“People are miracles.”
It’s a conviction borne inside Hannah K. Larson (BA ’20) when, as a BYU freshman, she challenged herself to talk to three new people every day. She moved beyond casual introductions to learning authentic stories. In May 2019, inspired by the Humans of New York project on social media, Larson launched @HumansOfBYU on Instagram to feature the diversity of people and experiences in the BYU community.
The posts feature portraits of students, faculty, staff members, or alumni, with captions telling the subjects’ stories in their own words. Now with nearly ten thousand followers, Larson does much of the interviewing, photography, and writing herself in what amounts to a part-time job.
In September 2019—forever ago in Instagram years—the account featured Halle R. Hofman (’23), and the post still accumulates “likes” every week. Diagnosed at birth with Pfeiffer syndrome, a rare bone disorder, Hofman has undergone 23 surgeries. “I had to learn how to cope with people staring,” Hofman shared. “But my mom always taught me to smile and wave in response.”
Larson found Hofman’s blog and felt inspired to reach out. “Hannah and I became friends instantly,” Hofman says. “I think Humans of BYU is amazing because as I’ve read through people’s life experiences, I just am left feeling inspired.”
In deciding whom to feature, Larson follows the Spirit and talks to everyone she meets. She has included stories from converts, members of the LGBTQ community, early returned missionaries, and those affected by suicide.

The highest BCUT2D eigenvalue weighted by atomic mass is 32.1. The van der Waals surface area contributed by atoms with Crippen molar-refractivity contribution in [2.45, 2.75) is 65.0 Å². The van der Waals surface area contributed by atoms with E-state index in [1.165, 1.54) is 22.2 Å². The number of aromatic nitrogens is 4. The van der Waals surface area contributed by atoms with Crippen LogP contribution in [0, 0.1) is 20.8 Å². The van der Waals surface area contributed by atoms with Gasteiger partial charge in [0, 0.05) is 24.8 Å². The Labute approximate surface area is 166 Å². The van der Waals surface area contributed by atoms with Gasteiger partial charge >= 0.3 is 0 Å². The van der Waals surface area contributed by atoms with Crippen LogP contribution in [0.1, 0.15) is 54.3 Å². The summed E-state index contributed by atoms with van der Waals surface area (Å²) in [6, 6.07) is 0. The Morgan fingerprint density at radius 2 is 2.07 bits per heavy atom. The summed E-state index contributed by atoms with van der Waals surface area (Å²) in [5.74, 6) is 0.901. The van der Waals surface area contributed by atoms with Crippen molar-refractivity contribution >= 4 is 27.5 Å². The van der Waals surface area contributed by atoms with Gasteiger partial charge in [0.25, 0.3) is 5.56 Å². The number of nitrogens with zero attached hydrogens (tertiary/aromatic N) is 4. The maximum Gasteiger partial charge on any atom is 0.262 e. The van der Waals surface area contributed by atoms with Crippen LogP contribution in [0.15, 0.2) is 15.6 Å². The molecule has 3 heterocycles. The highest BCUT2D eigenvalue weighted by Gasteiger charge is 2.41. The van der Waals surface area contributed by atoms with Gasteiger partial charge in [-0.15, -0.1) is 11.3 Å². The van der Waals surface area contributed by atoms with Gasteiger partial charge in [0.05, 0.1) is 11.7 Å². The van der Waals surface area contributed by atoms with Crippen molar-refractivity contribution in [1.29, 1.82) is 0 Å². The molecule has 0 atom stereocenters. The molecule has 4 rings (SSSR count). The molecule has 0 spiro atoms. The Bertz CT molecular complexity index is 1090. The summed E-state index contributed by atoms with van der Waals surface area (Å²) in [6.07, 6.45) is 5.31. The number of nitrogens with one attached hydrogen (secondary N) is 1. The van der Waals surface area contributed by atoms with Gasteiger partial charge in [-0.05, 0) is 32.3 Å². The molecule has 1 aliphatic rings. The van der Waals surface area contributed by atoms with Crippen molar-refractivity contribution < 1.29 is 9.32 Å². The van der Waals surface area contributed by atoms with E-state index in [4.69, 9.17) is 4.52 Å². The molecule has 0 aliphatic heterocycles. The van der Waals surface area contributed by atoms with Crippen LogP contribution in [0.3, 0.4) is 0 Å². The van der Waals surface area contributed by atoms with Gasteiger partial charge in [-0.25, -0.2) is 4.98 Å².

“The more we learn from people, the more we can love them,” Larson says.
The account has taken on a life of its own, and Larson plans to broaden it to @HumansForChrist this year, with two volunteer writers helping her capture stories from Church members across the globe.
Larson’s account is a project of faith—to her, people are “one of the biggest evidences that God exists,” and she hopes the stories and miracles captured witness that to others.
“[God’s] aware of you; He’s aware of me; He’s aware of the people who are following the page,” Larson says. “And He wants to help all of us have those experiences where we feel the Spirit because that’s when we feel the most joy.”
Brayden E. McFadden (’21)
“Never in my wildest dreams did I think I would come home early from my mission. . . . I came home three years ago. It was only a year ago I felt like myself again. I’m a firm believer in taking small steps. It doesn’t matter how much improvement, as long as it’s improvement.”
Halle R. Hofman (’23)
“I am 19 and have had 23 surgeries. . . . Pfeiffer syndrome has really taught me to look for the good and not to focus on the bad. It’s helped me find my purpose and blessed me a lot. I believe our challenges can strengthen us and help us become the people we need to become.”
Sai K. Maddali (’22)
“I hadn’t told my mom I wanted to be baptized. I was freaking out. . . . Hinduism isn’t really a religion you convert to or away from. . . . The way Nephi talks about his parents is how I think of my parents. They’re great parents to give me the opportunity to join the Church.”